In Drama, our unit is currently about speech-making, similar to one of our units last year. For our first speech, we had to talk between one and two minutes about something we are passionate about, or something we can easily talk about for that amount of time. Unlike other speeches, we were not allowed to use cue cards, so we had to memorize it, or at least memorize the basic idea of the speech. I decided to make my speech about books, because I love reading, and I didn’t think it would be very hard to make a speech on them. We also made a second speech on a given topic (either my neighborhood, the best day of my life, fashion, holidays or celebrities). For that one I chose to do holidays, although I think that my first speech was the best. Here is the video:
Out of the six modulation devices, volume, projection, pitch, pace, pause, emphasis and inflection, I think that my best one in this speech was pause. I am actually quite surprised about this, because last year I think that one of the things I always needed to work on was pause, I would always rush and run everything together to finish as fast as possible. I think that maybe this time I was more conscious of the length of my speech, because I had been worried that it would be too short. In this speech I used pause for several different reasons, for example listing things and leaving a break between different topics.
Of course I still have a lot of things to work on, and I think the main thing I need to improve on from this speech is volume. For some of the speech it was good, but sometimes I got too loud or too quiet. When I was speaking I tended to start a sentence loud and well, but then towards the end the energy would just die down and my voice would become little more than an undecipherable mumble. When that happened I started speaking faster as well as quieter, making it even harder to understand what I was saying. I think this is because I would forget what I was about to say, and then try to quickly get through what I did remember.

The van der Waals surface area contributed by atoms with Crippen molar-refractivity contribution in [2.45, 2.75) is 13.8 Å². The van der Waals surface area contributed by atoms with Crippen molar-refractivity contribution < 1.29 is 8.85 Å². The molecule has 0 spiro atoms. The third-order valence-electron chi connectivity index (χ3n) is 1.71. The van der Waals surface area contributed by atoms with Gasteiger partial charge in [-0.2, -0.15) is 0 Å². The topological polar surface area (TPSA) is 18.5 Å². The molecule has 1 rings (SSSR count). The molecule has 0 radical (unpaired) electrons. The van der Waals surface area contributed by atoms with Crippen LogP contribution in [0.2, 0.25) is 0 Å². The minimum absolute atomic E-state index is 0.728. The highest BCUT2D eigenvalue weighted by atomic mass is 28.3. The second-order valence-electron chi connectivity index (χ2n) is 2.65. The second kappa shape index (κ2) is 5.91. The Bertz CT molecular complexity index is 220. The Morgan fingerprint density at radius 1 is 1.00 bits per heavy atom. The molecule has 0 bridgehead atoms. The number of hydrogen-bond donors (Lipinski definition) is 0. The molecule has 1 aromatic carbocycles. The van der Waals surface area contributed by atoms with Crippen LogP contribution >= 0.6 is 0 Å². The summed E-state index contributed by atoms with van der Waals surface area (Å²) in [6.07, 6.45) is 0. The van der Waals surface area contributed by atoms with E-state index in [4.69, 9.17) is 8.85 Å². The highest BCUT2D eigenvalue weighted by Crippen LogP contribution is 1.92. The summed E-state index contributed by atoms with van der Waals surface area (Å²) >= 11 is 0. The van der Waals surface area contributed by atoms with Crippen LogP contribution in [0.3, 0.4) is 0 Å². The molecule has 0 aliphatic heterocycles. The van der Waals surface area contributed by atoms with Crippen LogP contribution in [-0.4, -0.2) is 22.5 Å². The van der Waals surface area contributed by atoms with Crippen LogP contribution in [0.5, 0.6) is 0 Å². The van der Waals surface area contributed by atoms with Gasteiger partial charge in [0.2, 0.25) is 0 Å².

If you would like to see this one as well, here is a video of my second speech:
Another speech which was captivating in my opinion was Layna’s given topic speech. It was obviously very well prepared, and she had a lot of points to talk about while she was presenting. I liked the way that she sounded quite confident, but still not too confident while she was talking, because it gave the impression that she was relaxed but still focused. It was also quite an interesting speech for me to watch, because she chose the same topic as me, but interpreted it in a completely different way and talked about her favorite holiday instead of just the general subject. Here is her speech:
For me our first speech was both easy and difficult, because it was easy to talk about, but we didn’t get anything to help us while we were making the speech. I think that even though speech making is hard, it is a skill that everyone needs to learn to use in the future, so I hope that I improve throughout the rest of the unit and as I get older and have more practice with it.
Recently in drama, we have been watching some clips from silent films to learn more about body language. One was ‘Smile’ by Charlie Chaplin from Modern Times in 1936: